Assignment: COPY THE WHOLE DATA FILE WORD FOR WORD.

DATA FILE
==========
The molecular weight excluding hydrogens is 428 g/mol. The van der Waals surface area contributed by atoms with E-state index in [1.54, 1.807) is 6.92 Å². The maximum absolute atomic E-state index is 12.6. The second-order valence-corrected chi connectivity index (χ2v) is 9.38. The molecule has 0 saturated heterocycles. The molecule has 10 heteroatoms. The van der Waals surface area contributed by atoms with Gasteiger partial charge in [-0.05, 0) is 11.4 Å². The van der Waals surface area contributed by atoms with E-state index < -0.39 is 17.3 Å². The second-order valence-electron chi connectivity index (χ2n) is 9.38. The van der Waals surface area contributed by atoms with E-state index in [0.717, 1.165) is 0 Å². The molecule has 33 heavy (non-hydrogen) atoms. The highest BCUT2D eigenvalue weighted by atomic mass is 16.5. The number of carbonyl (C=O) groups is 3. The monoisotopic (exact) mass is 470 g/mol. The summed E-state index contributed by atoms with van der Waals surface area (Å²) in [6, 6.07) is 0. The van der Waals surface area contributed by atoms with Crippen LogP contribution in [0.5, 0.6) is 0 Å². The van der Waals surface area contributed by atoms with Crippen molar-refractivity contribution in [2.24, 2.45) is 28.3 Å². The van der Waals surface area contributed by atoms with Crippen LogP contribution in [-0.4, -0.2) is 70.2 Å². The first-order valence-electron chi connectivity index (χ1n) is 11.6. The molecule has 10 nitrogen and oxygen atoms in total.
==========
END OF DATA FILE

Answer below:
The molecular weight excluding hydrogens is 428 g/mol. The van der Waals surface area contributed by atoms with E-state index in [1.54, 1.807) is 6.92 Å². The maximum absolute atomic E-state index is 12.6. The second-order valence-corrected chi connectivity index (χ2v) is 9.38. The molecule has 0 saturated heterocycles. The molecule has 10 heteroatoms. The van der Waals surface area contributed by atoms with Gasteiger partial charge in [-0.05, 0) is 11.4 Å². The van der Waals surface area contributed by atoms with E-state index < -0.39 is 17.3 Å². The second-order valence-electron chi connectivity index (χ2n) is 9.38. The van der Waals surface area contributed by atoms with E-state index in [0.717, 1.165) is 0 Å². The molecule has 33 heavy (non-hydrogen) atoms. The highest BCUT2D eigenvalue weighted by atomic mass is 16.5. The number of carbonyl (C=O) groups is 3. The monoisotopic (exact) mass is 470 g/mol. The summed E-state index contributed by atoms with van der Waals surface area (Å²) in [6, 6.07) is 0. The van der Waals surface area contributed by atoms with Crippen LogP contribution in [0.5, 0.6) is 0 Å². The van der Waals surface area contributed by atoms with Crippen molar-refractivity contribution in [2.24, 2.45) is 28.3 Å². The van der Waals surface area contributed by atoms with Crippen LogP contribution in [-0.4, -0.2) is 70.2 Å². The first-order valence-electron chi connectivity index (χ1n) is 11.6. The molecule has 10 nitrogen and oxygen atoms in total.